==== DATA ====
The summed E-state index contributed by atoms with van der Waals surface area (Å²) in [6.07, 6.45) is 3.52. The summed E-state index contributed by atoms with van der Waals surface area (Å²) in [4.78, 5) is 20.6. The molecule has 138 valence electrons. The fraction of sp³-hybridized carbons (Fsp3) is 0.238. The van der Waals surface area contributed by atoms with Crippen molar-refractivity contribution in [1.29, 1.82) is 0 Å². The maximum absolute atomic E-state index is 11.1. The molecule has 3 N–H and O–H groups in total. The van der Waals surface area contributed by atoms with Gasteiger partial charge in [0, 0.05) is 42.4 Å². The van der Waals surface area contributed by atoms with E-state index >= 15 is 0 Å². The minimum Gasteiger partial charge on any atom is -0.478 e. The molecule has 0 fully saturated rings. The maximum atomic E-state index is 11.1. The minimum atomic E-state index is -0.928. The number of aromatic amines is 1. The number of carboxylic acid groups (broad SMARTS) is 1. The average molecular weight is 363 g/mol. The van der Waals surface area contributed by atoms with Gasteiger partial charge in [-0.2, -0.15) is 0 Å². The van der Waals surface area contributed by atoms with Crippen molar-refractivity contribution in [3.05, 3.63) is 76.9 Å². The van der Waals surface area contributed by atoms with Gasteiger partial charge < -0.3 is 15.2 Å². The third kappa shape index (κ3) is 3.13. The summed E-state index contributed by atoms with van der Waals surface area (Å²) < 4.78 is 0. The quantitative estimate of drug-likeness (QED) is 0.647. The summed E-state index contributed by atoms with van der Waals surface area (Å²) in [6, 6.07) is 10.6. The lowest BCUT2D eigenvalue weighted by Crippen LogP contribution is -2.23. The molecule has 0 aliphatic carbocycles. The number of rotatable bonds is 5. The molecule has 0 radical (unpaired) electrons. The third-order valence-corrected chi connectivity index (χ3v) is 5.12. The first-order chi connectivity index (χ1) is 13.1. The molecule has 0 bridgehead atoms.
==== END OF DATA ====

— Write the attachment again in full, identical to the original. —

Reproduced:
The summed E-state index contributed by atoms with van der Waals surface area (Å²) in [6.07, 6.45) is 3.52. The summed E-state index contributed by atoms with van der Waals surface area (Å²) in [4.78, 5) is 20.6. The molecule has 138 valence electrons. The fraction of sp³-hybridized carbons (Fsp3) is 0.238. The van der Waals surface area contributed by atoms with Crippen molar-refractivity contribution in [1.29, 1.82) is 0 Å². The maximum absolute atomic E-state index is 11.1. The molecule has 3 N–H and O–H groups in total. The van der Waals surface area contributed by atoms with Gasteiger partial charge in [0, 0.05) is 42.4 Å². The van der Waals surface area contributed by atoms with E-state index >= 15 is 0 Å². The minimum Gasteiger partial charge on any atom is -0.478 e. The molecule has 0 fully saturated rings. The maximum atomic E-state index is 11.1. The minimum atomic E-state index is -0.928. The number of aromatic amines is 1. The number of carboxylic acid groups (broad SMARTS) is 1. The average molecular weight is 363 g/mol. The van der Waals surface area contributed by atoms with Gasteiger partial charge in [-0.2, -0.15) is 0 Å². The van der Waals surface area contributed by atoms with Crippen molar-refractivity contribution in [3.05, 3.63) is 76.9 Å². The van der Waals surface area contributed by atoms with Gasteiger partial charge < -0.3 is 15.2 Å². The third kappa shape index (κ3) is 3.13. The summed E-state index contributed by atoms with van der Waals surface area (Å²) < 4.78 is 0. The quantitative estimate of drug-likeness (QED) is 0.647. The summed E-state index contributed by atoms with van der Waals surface area (Å²) in [6, 6.07) is 10.6. The lowest BCUT2D eigenvalue weighted by Crippen LogP contribution is -2.23. The molecule has 0 aliphatic carbocycles. The number of rotatable bonds is 5. The molecule has 0 radical (unpaired) electrons. The third-order valence-corrected chi connectivity index (χ3v) is 5.12. The first-order chi connectivity index (χ1) is 13.1. The molecule has 0 bridgehead atoms.